Evening in Paradise and Welcome Home review
Lucia Berlin displays great succinct style in short stories and memoir
Three years ago, readers who delight in stories of a dissolute and desperate world – slices of life that occupy that sweet spot between Jean Rhys and Raymond Carver – were delivered a very great treat with A Manual for Cleaning Women, the selected stories of Lucia Berlin. Anyone new to Berlin should begin with that book, a rare collection which benefits from being read sequentially, like chapters in a novel. That’s because Berlin’s best stories are heavily autobiographical, drawing on her experiences of peripatetic living, drudge work and alcoholism, and together they provide a broken portrait of the artist, a memoir in scraps.
Understandably, Berlin’s estate and publishers have capitalised on this, and so we get Evening in Paradise, unarguably subtitled More Stories, which contains 22 of the stories that weren’t included in A Manual for Cleaning Women. You might assume that these represent the crumbs from the table, the ones not good enough to make the first volume, but that’s not the case. It’s true that the first stories here are fairly traditional, artful and studied and as a consequence not very like “a Lucia Berlin story”. But you can’t keep a good stylist down, and an authentic voice begins to come through in stories like Dust to Dust, which follows the death of the narrator’s friend’s brother: “It would have been in poor taste for me to tell the girls at school just how many unbelievably handsome men had been at that funeral. I did anyway.”
There are other familiar elements: drinking (“seventeen is too young to be an alcoholic”), lifestyles shocking to bourgeois observers (“None of you have slippers? You drink in the morning? You have no toilet brush?”), and a particular strength in very short fiction, such as Rainy Day, a prose poem in a dozen lines. “I can stand a drying out. Trouble is when I sober up. Alcoholics think more than most people and that’s the truth. I drink just to shut off the words.”
With Berlin’s stories containing such artful carvings from life, you might wonder about the need for Welcome Home: A Memoir with Selected Photographs and Letters, published alongside Evening in Paradise. Her son Jeff Berlin says that she intended this book to be “simple sketches of the places [she had called home], with no characters or dialogue” – a troubling promise when characters and dialogue are her greatest strengths. And while the book is beautifully produced, on quality paper and stacked with colour photographs, without the photos and letters the memoir itself is no more than 50 pages long. The letters, mostly written in Berlin’s late 20s and early 30s, can be dispatched quickly. They’re largely undistinguished, being written with the left hand, but become interesting when she talks about her struggles with a novel that was never finished, relations with a publisher and an agent (“he is a goddamn pimp”), and her growing understanding of her capabilities as a writer.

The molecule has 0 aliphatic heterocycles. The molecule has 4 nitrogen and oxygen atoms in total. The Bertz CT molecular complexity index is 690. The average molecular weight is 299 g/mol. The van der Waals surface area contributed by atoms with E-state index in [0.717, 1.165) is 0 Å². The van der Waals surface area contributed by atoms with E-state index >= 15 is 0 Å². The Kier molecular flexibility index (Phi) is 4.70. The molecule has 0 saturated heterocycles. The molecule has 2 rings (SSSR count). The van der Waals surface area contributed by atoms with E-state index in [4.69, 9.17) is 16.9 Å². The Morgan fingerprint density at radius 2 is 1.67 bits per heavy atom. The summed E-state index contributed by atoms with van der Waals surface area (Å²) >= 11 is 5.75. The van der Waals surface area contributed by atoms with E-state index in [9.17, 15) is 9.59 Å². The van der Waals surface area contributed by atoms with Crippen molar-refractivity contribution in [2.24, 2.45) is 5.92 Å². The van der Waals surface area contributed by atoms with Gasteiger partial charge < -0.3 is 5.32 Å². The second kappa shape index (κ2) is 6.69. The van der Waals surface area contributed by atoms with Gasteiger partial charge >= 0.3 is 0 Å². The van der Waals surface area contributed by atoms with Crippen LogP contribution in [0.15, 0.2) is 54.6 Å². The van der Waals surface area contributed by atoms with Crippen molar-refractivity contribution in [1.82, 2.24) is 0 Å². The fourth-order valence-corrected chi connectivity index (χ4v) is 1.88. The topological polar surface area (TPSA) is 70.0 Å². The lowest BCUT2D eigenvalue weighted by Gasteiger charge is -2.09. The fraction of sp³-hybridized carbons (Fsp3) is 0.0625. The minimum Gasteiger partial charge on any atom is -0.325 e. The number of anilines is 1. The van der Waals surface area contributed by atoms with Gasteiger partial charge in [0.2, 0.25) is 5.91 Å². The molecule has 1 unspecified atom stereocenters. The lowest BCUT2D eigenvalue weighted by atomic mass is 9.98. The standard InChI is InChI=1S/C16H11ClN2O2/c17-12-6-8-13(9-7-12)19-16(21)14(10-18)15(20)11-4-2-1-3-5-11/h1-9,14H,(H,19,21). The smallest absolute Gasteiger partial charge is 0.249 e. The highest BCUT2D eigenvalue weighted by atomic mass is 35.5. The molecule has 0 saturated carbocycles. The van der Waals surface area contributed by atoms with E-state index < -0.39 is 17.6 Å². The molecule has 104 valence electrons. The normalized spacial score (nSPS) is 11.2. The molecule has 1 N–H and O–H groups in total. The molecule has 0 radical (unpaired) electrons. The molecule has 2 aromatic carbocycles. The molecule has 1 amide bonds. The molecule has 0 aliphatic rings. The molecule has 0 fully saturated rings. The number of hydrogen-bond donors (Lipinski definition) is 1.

‘Fear and desolation’
The memoir part of Welcome Home – those sketches of places she lived in, all over America as well as in Mexico and Chile – was left unfinished at the time of Berlin’s death (it ends mid-sentence), but is nonetheless an essential companion to her fiction. The irony of the title becomes apparent as we see that Berlin lived in dozens of places she called home, while rarely getting to know them well before moving on. Initially this was dictated by her father following his work as a mining engineer, later by something in her character which seemed resistant to stability. And it wasn’t just homes that she went through quickly: at one point, two whirlwind romances, one of which led to marriage, are dispatched in a single page. We also see the raw material for her fiction: her partner Buddy, who was hooked on heroin, becomes Buzz in the story La Barca de la Ilusión from Evening in Paradise (“No, she thought, it isn’t going to be alright. The fear and the desolation felt familiar to her, like coming home.”)
The succinctness of these pieces is part of their strength, as is what they omit. When writing about a time in Arizona, she asks “Is it possible that we were all happy every day that we lived there?” She doesn’t wonder this about the other 38 places she called home. But for all the upheaval they depict, the vignettes in Welcome Home are never depressing. They have too many of the appealing and funny qualities of her stories for that, from eye-catching description (“her breasts were so enormous she had to eat sitting sideways”) to a knack for the absurd. When her first husband, for example, chose modern furnishings for their home in Albuquerque, she observed ruefully that “the forks had only two tines, so it was difficult to eat spaghetti”.